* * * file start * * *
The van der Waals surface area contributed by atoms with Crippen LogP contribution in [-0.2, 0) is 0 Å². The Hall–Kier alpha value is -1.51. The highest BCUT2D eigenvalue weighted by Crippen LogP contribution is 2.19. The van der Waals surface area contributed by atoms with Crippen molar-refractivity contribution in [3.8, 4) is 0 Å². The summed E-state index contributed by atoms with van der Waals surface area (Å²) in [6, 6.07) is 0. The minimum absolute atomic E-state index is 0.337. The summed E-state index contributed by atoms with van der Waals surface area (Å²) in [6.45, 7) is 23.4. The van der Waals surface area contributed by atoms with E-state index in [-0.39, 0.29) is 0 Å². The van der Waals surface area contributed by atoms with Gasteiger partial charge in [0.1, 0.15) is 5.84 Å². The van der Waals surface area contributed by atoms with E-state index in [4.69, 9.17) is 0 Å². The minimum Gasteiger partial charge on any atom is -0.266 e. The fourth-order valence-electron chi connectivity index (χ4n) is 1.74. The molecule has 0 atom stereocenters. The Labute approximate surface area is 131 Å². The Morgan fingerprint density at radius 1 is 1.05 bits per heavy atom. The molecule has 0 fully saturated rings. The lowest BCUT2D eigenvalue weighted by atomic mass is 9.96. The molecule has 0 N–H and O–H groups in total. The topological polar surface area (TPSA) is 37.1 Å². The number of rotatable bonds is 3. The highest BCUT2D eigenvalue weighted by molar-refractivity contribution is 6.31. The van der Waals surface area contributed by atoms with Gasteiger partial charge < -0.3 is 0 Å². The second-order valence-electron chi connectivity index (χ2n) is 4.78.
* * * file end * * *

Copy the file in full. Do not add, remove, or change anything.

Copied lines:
The van der Waals surface area contributed by atoms with Crippen LogP contribution in [-0.2, 0) is 0 Å². The Hall–Kier alpha value is -1.51. The highest BCUT2D eigenvalue weighted by Crippen LogP contribution is 2.19. The van der Waals surface area contributed by atoms with Crippen molar-refractivity contribution in [3.8, 4) is 0 Å². The summed E-state index contributed by atoms with van der Waals surface area (Å²) in [6, 6.07) is 0. The minimum absolute atomic E-state index is 0.337. The summed E-state index contributed by atoms with van der Waals surface area (Å²) in [6.45, 7) is 23.4. The van der Waals surface area contributed by atoms with E-state index in [-0.39, 0.29) is 0 Å². The van der Waals surface area contributed by atoms with Gasteiger partial charge in [0.1, 0.15) is 5.84 Å². The van der Waals surface area contributed by atoms with E-state index in [4.69, 9.17) is 0 Å². The minimum Gasteiger partial charge on any atom is -0.266 e. The fourth-order valence-electron chi connectivity index (χ4n) is 1.74. The molecule has 0 atom stereocenters. The Labute approximate surface area is 131 Å². The Morgan fingerprint density at radius 1 is 1.05 bits per heavy atom. The molecule has 0 fully saturated rings. The lowest BCUT2D eigenvalue weighted by atomic mass is 9.96. The molecule has 0 N–H and O–H groups in total. The topological polar surface area (TPSA) is 37.1 Å². The number of rotatable bonds is 3. The highest BCUT2D eigenvalue weighted by molar-refractivity contribution is 6.31. The van der Waals surface area contributed by atoms with Gasteiger partial charge < -0.3 is 0 Å². The second-order valence-electron chi connectivity index (χ2n) is 4.78.